On September 25 this year, a group of UBC residents met Vancouver-Point Grey MLA David Eby about a burning issue in their community.
It’s about the fee for fire services that was levied by the previous B.C. Liberal government on residential neighbourhoods in UBC starting in 2016.
Vancouver-Point Grey, which includes UBC, used to be represented by then B.C. Liberal Premier Christy Clark. In the 2013 provincial election, Clark lost her seat to Eby.
At the meeting, the residents comprising the UBC Neighbourhoods Taxation Working Group told Eby, now also Attorney General with the B.C. NDP government, that the imposition of the fire service charge was unfair.
Previously, the group wrote Minister of Municipal Affairs and Housing Selina Robinson to request the termination of the fee that will cost $1 million per year starting in 2017-2018.
“Because of the unusual way in which revenue is raised to fund community expenses, the fire service charge imposes a substantial financial hardship on the community and creates additional challenges for the community’s financial viability,” according to the group’s August 28, 2017 letter to Robinson.
One of the signatories to the letter was retired tax lawyer William Holmes.
“David [Eby] I think is going to raise the issue with the responsible minister [Robinson], but other than that he didn’t promise us anything,” Holmes told the Georgia Straight in a phone interview.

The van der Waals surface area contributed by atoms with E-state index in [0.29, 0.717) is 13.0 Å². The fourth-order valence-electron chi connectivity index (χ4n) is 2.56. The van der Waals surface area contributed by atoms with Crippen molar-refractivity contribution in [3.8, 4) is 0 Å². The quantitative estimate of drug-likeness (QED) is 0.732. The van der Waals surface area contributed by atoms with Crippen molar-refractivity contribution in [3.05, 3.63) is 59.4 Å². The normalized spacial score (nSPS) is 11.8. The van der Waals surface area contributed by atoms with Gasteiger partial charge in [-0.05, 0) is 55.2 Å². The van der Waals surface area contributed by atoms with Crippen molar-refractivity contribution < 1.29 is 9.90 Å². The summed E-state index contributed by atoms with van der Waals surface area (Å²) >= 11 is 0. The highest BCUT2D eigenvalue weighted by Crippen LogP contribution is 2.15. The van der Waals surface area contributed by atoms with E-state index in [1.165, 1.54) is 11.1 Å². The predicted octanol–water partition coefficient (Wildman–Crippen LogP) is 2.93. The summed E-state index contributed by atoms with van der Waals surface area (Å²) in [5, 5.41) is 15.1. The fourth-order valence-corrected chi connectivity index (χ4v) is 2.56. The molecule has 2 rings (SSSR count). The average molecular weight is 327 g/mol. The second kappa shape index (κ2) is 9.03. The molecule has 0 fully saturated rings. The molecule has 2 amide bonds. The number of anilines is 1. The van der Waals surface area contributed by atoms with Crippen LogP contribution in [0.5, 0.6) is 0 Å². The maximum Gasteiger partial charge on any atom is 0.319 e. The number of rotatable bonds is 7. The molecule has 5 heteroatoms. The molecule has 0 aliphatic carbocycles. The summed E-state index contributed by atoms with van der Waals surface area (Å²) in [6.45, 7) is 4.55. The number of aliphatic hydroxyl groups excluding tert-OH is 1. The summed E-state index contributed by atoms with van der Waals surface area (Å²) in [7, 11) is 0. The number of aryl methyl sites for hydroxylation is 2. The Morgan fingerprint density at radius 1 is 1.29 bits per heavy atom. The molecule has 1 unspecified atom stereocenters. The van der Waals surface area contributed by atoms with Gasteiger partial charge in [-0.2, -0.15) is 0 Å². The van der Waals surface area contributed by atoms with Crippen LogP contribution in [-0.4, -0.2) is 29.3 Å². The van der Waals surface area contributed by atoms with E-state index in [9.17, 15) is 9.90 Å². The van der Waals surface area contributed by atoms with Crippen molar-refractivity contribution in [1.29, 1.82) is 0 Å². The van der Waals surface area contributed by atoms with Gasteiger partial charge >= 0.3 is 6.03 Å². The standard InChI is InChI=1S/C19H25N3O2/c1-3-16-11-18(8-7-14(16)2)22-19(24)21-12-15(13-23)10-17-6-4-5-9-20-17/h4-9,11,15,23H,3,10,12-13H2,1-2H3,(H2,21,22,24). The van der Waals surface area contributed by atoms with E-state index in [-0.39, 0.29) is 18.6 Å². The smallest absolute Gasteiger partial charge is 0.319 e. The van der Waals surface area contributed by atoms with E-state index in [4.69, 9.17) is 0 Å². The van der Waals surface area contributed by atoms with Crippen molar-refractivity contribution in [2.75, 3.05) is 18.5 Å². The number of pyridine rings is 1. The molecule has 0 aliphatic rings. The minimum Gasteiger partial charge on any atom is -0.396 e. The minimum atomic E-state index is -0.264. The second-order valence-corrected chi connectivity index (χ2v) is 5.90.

According to Holmes, the decision to levy a fee was based on what he considers as a wrong assumption that UBC residents do not pay their share to cover fire services.
As his group’s letter to Robinson asserted, “a portion of the general rural property tax paid by UBC property owners already funds the community’s share of the cost of fire protection service”.
“Of the $2.58 million tax paid this year, it can be calculated that approximately $440,000 is to fund police services,” the letter explained. “This is the amount by which our police tax is reduced in recognition that a portion of the general rural property tax is considered to fund policing (the rates of police tax payable in all rural areas are reduced for this reason from what the rates would be if the areas were municipalities).
“That leaves $2.14 million to fund other services,” the letter continued. “The only other service we are aware of receiving from the provincial government is fire protection service, for which the separate charge is now made.”
In the interview, Holmes said that residents are concerned that the fee will eat into funds that are used to pay for other services in the community.
“The fire charge imposes an unfair burden on residents on the community, on the UBC neighbourhoods, because the community already pays a large amount of money to Victoria for which it receives virtually no other services,” Holmes said.
The UBC Neighbourhoods Taxation Working Group is separate from the University Neighbourhoods Association (UNA).
The UNA, which acts as the governing body for the five residential areas of Wesbrook Place, Hampton Place, Hawthorn Place, Chancellor Place, and East Campus, is currently chaired by Richard Alexander.